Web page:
On Jan. 7, Scholz and the governors agreed to toughen requirements for entering restaurants and bars and decided to shorten quarantine and self-isolation periods.
Scholz said Germany's relatively tough restrictions on private gatherings, large gatherings and other things helped delay until now the arrival of very high infection rates, “much later than in many neighboring countries; nevertheless these are very high infection figures, and so we must remain cautious and will stick to this course.” The leaders did not add new restrictions for now.
Although infections are rising fast, that hasn’t so far been accompanied by a big increase in hospital admissions. But officials worry that Germany has a high number of unvaccinated older people in comparison with some other European countries.
Scholz acknowledged that the pace of vaccination has eased off again after picking up last month, and announced a new campaign to pep up the campaign again. As of Monday, 73.4% of the population had been fully vaccinated and 50.4% also had received a booster shot.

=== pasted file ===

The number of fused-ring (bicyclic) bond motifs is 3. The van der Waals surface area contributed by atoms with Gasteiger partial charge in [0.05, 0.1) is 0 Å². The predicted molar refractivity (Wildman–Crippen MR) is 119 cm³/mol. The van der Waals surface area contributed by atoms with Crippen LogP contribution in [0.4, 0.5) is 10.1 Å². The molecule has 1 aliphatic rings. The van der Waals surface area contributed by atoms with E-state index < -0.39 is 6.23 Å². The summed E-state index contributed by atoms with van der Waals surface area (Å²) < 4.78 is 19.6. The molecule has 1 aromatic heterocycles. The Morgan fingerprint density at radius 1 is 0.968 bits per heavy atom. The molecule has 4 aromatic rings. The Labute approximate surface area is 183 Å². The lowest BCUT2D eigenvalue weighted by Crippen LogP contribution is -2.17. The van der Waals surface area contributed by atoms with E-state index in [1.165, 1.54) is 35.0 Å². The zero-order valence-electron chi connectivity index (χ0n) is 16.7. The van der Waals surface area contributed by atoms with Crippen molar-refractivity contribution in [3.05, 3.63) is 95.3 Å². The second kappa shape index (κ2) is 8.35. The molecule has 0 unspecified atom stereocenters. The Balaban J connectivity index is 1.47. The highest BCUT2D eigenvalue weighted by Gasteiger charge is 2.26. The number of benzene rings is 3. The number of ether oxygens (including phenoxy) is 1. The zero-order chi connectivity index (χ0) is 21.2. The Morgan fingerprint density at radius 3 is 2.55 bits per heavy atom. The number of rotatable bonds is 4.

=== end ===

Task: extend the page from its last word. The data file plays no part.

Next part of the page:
German lawmakers are expected to hold a first debate Wednesday on a possible universal vaccination mandate, which Scholz supports but has left to parliament to design.
Berlin is seeing a particularly steep spike in COVID-19 cases at present — on Monday, the five districts with Germany's highest infection rates were in the capital. The Mitte district, where the chancellery is located, topped the list with 2,842.9 new cases per 100,000 residents over the past week.
The city's education minister, Astrid-Sabine Busse, announced Monday that Berlin students would no longer be obliged to attend school until the end of February, but that schools would be kept open for those students who still wanted to go there.
The decision came after Berlin public health officers said they would no longer conduct contact tracing or send immediate contacts of infected children into quarantine.
Kirsten Grieshaber in Berlin contributed to this report.
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